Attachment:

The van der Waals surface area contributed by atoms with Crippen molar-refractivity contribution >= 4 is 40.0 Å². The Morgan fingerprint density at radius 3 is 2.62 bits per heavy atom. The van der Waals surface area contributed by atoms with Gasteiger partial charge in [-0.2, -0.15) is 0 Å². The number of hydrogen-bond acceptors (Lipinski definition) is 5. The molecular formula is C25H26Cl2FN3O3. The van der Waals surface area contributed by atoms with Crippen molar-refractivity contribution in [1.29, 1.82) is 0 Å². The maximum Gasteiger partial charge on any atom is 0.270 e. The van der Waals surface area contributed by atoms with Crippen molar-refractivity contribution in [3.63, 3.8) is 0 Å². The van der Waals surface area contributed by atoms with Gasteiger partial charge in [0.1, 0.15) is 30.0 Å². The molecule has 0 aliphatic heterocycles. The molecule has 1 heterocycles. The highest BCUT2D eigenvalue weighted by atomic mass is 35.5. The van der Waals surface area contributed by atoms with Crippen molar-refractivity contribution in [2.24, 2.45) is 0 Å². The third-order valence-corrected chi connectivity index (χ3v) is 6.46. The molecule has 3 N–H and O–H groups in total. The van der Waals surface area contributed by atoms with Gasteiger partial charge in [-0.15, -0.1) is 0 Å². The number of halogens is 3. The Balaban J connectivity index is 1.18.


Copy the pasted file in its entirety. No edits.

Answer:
The van der Waals surface area contributed by atoms with Crippen molar-refractivity contribution >= 4 is 40.0 Å². The Morgan fingerprint density at radius 3 is 2.62 bits per heavy atom. The van der Waals surface area contributed by atoms with Gasteiger partial charge in [-0.2, -0.15) is 0 Å². The number of hydrogen-bond acceptors (Lipinski definition) is 5. The molecular formula is C25H26Cl2FN3O3. The van der Waals surface area contributed by atoms with Crippen molar-refractivity contribution in [1.29, 1.82) is 0 Å². The maximum Gasteiger partial charge on any atom is 0.270 e. The van der Waals surface area contributed by atoms with Crippen molar-refractivity contribution in [3.63, 3.8) is 0 Å². The van der Waals surface area contributed by atoms with Gasteiger partial charge in [0.1, 0.15) is 30.0 Å². The molecule has 0 aliphatic heterocycles. The molecule has 1 heterocycles. The highest BCUT2D eigenvalue weighted by atomic mass is 35.5. The van der Waals surface area contributed by atoms with Crippen molar-refractivity contribution in [2.24, 2.45) is 0 Å². The third-order valence-corrected chi connectivity index (χ3v) is 6.46. The molecule has 3 N–H and O–H groups in total. The van der Waals surface area contributed by atoms with Gasteiger partial charge in [-0.15, -0.1) is 0 Å². The number of halogens is 3. The Balaban J connectivity index is 1.18.